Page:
Choose brightly colored, dry, firm, shiny, plump berries that still have fresh-looking green caps attached. Avoid soft, dull looking, or shriveled berries. Since strawberries do not ripen after being picked, avoid berries that are partly white or otherwise unripe. Typically, the smaller the berry, the greater the intensity of flavor. Strawberries should have a strong strawberry aroma…take a whiff before you buy.

Storing, Washing, Freezing

Do not wash or hull strawberries until you’re ready to use them. Store (preferably in a single layer on a paper towel) in a moisture proof container in the refrigerator for 2-3 days. To wash strawberries, place berries in a large colander and rinse gently with cool water. Lay strawberries in a single layer on a clean kitchen towel or layer of paper towels and pat dry.

Freezing your own strawberries is easy. Hull them, lay them in a single layer on a baking sheet, freeze them until they’re solid (overnight usually does it), transfer them to a re-sealable plastic storage bag, and keep them frozen until you’re ready to use them. Frozen strawberries will keep up to six months (even a year in a stand-alone freezer with reliable temperature control).

Love is in the air

In France, strawberries were thought to be an aphrodisiac. A soup made of strawberries, thinned sour cream, borage, & powered sugar was served to newlyweds. In the folklore of several cultures it is believed that if two people split and share a double strawberry they will fall in love. And in mythology, the strawberry is the symbol of Venus, the goddess of love. Oo la la!

Slow Cooker Chicken Caesar Sandwiches

Slow Cooker Chicken Caesar Sandwiches

Produce of the Month – Kale

Produce of the Month - Kale

Its got power

This relative of broccoli and cabbage is known as a ‘nutritional powerhouse.’
Kale is low in calories and fat (zero grams!) and high in fiber, iron, vitamin A, C, and K, calcium, antioxidants, essential heart-healthy omega-3 fatty acids and magnesium. Per calorie, kale has more iron than beef and more calcium than milk. It aids in the body’s natural detoxification process, can reduce stress and inflammation, and helps to lower cholesterol levels. This leafy green does it all AND tastes delicious.

Selecting and storing

Kale can be found in the cooled produce section of your local Community Markets. Look for firm and deeply colored leaves with stems that are moist and strong. Make sure that the leaves are not browning or yellowing, and they are free from small holes. If the raw leaves show signs of wilting, it is an indication that the greens have been sitting on the shelf for too long, or they were not properly stored.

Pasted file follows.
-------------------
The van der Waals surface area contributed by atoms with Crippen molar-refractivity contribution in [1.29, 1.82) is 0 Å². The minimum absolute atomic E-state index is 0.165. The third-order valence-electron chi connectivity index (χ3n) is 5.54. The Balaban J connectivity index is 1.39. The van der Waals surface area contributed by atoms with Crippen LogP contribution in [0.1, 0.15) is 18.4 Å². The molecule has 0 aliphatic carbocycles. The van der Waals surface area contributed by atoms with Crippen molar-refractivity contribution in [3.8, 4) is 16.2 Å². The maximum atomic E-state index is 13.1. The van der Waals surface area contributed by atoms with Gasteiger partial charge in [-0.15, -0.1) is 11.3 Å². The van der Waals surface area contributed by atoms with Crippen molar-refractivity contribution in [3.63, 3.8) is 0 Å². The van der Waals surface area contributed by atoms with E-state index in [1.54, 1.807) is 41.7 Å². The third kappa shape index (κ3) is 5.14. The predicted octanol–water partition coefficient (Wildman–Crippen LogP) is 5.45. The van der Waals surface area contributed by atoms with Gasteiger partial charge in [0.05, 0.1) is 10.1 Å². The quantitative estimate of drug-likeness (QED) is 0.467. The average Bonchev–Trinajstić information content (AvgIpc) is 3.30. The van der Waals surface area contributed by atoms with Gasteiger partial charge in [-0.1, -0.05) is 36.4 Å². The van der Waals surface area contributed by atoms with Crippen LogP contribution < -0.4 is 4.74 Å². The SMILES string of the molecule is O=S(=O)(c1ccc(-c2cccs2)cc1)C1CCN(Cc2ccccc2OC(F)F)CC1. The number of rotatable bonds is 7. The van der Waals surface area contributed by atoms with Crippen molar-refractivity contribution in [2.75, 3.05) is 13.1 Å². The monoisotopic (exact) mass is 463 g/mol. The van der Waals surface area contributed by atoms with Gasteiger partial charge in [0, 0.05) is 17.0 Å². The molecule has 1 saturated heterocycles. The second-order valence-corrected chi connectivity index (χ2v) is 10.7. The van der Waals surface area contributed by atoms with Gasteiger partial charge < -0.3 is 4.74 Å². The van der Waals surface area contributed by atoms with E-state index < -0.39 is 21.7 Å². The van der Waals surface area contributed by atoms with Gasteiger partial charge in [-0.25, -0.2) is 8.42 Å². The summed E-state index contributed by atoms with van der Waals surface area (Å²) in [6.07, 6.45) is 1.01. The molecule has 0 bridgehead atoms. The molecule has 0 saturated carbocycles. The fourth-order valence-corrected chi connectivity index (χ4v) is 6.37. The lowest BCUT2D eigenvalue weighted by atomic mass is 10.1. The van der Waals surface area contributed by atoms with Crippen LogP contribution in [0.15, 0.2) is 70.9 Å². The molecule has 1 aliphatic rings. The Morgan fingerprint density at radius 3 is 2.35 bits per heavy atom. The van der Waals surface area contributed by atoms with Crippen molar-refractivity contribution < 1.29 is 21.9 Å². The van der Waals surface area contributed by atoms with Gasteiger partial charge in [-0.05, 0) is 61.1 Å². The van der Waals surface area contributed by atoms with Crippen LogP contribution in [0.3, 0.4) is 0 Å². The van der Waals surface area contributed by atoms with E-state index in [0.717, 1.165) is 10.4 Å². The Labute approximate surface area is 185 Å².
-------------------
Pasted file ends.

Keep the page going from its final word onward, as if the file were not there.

To store, keep kale refrigerated in an airtight bag. It can typically be stored for up to 5 days, but you may notice the flavor increase in bitterness with longer storage. Only wash the kale when you are ready to use it because washing before storage will promote spoilage. Or feel free to freeze it following our easy tips.

Freezing tips

Rinse with water, then trim. The easiest way to trim out the stem is to fold the kale leaf in half lengthwise with the stem facing away from you. Run the tip of a knife along the stem to separate it. Chop the leafy parts. Dump in boiling water, put a lid on and let cook for two minutes. When the time is up, lift the kale out and submerge it in an ice bath. Then dry it (with a salad spinner or roll it up in a towel and squeeze). Lay the kale on a sheet of parchment paper on a cookie sheet and stick it in the freezer for about 30 mins. Then take it out and put in an airtight bag or container and pop it back in the freezer. Now it’s perfectly prepped for the next time you’re having a kale craving.

Fitting kale into your diet

Steam kale with your favorite vegetables or sautee with garlic. Prepare a raw kale salad, blend it into your favorite green smoothie, or bake kale chips and season with salt and balsamic vinegar. Mmm…

All hail the kale

A whole culture around kale has developed in north-western Germany. Town’s social clubs host Grunkohlessen or Kohlfahrt (“kale tours”) sometime between October and February where their club will visit a country inn to consume large quantities of kale stew, Pinkel sausage, Kassler, Mettwurst and Schnapps. Most communities in the area even have a yearly kale festival, which includes naming a “kale king” (or queen).

Slow Cooker Pizza Dip

Slow Cooker Pizza Dip

Produce of the Month: Asparagus

Produce of the Month: Asparagus

All About Asparagus

Even though it is still cold and wintery out, we know spring is right around the corner because fresh asparagus is now in season! Although it is available year round, asparagus is best between March & July. These little spears pack a nutritious punch that’s ready to fight age and disease. Asparagus is a great source of fiber, folate, and Vitamins A, C, E, and K. It also helps break down and protect you from carcinogens which are responsible for certain forms of cancer. Asparagus is one of the top producers of antioxidants, which helps slow the aging process and fights cognitive decline.


All Colors

Besides your usual green, asparagus is also available in purple and white! Purple asparagus’ color comes from the high levels of antioxidants and low levels of fiber. This makes it more tender and there is no need to cut off the bottom! White asparagus is considered a delicacy, but is exactly the same variety as green. The difference is that the white asparagus is grown in the dark making there a limited supply and it is then more expensive with a mild taste.


Select & Store

To find the asparagus that will be best for your health AND the tastiest, look for the ones with smooth skin, compact heads, freshly cut ends and those that are bright green in color. Asparagus is usually thin during the beginning of the season, towards the end of the season the spears become fattier and meatier. Thickness does not indicate how tender it will be.

Store your asparagus in a loosely wrapped plastic bag. You can even wrap damp paper towels around the butts and store in the crisper of your refrigerator. Remember, the sooner you eat the asparagus, the better the flavor. Thin asparagus can become tough and flavorless if stored too long, however thick spears can become very sweet and tender!

Oh Snap

You can really cook asparagus any way – raw, roasted, boiled, steamed, grilled, etc. Usually thin spears of asparagus are best roasted, grilled or raw while thick ones are best steamed or blanched. To prepare your asparagus, just simply snap the ends off, everything from the middle up will be tender enough to eat!


Enjoy this 15 min recipe for penne and asparagus!